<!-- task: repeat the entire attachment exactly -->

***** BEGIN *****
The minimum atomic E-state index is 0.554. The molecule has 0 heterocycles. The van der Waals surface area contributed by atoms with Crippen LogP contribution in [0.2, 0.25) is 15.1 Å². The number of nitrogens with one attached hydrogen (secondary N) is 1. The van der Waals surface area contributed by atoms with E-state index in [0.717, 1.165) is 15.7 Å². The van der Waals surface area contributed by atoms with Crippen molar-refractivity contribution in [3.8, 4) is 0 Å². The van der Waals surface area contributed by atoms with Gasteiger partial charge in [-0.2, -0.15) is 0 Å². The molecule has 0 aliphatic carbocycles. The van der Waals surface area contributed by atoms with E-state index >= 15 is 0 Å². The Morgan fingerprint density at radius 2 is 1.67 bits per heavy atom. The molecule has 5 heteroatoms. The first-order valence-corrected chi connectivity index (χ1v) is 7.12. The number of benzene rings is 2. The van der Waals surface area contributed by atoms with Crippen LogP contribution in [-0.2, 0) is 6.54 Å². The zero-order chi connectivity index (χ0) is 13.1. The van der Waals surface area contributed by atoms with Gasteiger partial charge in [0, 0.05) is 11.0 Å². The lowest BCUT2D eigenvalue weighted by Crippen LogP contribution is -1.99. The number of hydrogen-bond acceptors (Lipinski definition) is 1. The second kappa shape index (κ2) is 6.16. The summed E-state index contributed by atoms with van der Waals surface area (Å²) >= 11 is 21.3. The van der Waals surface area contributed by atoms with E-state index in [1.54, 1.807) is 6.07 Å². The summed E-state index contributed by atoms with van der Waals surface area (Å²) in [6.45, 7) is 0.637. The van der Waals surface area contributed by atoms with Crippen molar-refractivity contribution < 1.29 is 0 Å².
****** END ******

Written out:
The minimum atomic E-state index is 0.554. The molecule has 0 heterocycles. The van der Waals surface area contributed by atoms with Crippen LogP contribution in [0.2, 0.25) is 15.1 Å². The number of nitrogens with one attached hydrogen (secondary N) is 1. The van der Waals surface area contributed by atoms with E-state index in [0.717, 1.165) is 15.7 Å². The van der Waals surface area contributed by atoms with Crippen molar-refractivity contribution in [3.8, 4) is 0 Å². The van der Waals surface area contributed by atoms with Gasteiger partial charge in [-0.2, -0.15) is 0 Å². The molecule has 0 aliphatic carbocycles. The van der Waals surface area contributed by atoms with E-state index >= 15 is 0 Å². The Morgan fingerprint density at radius 2 is 1.67 bits per heavy atom. The molecule has 5 heteroatoms. The first-order valence-corrected chi connectivity index (χ1v) is 7.12. The number of benzene rings is 2. The van der Waals surface area contributed by atoms with Crippen LogP contribution in [-0.2, 0) is 6.54 Å². The zero-order chi connectivity index (χ0) is 13.1. The van der Waals surface area contributed by atoms with Gasteiger partial charge in [0, 0.05) is 11.0 Å². The lowest BCUT2D eigenvalue weighted by Crippen LogP contribution is -1.99. The number of hydrogen-bond acceptors (Lipinski definition) is 1. The second kappa shape index (κ2) is 6.16. The summed E-state index contributed by atoms with van der Waals surface area (Å²) >= 11 is 21.3. The van der Waals surface area contributed by atoms with E-state index in [1.54, 1.807) is 6.07 Å². The summed E-state index contributed by atoms with van der Waals surface area (Å²) in [6.45, 7) is 0.637. The van der Waals surface area contributed by atoms with Crippen molar-refractivity contribution < 1.29 is 0 Å².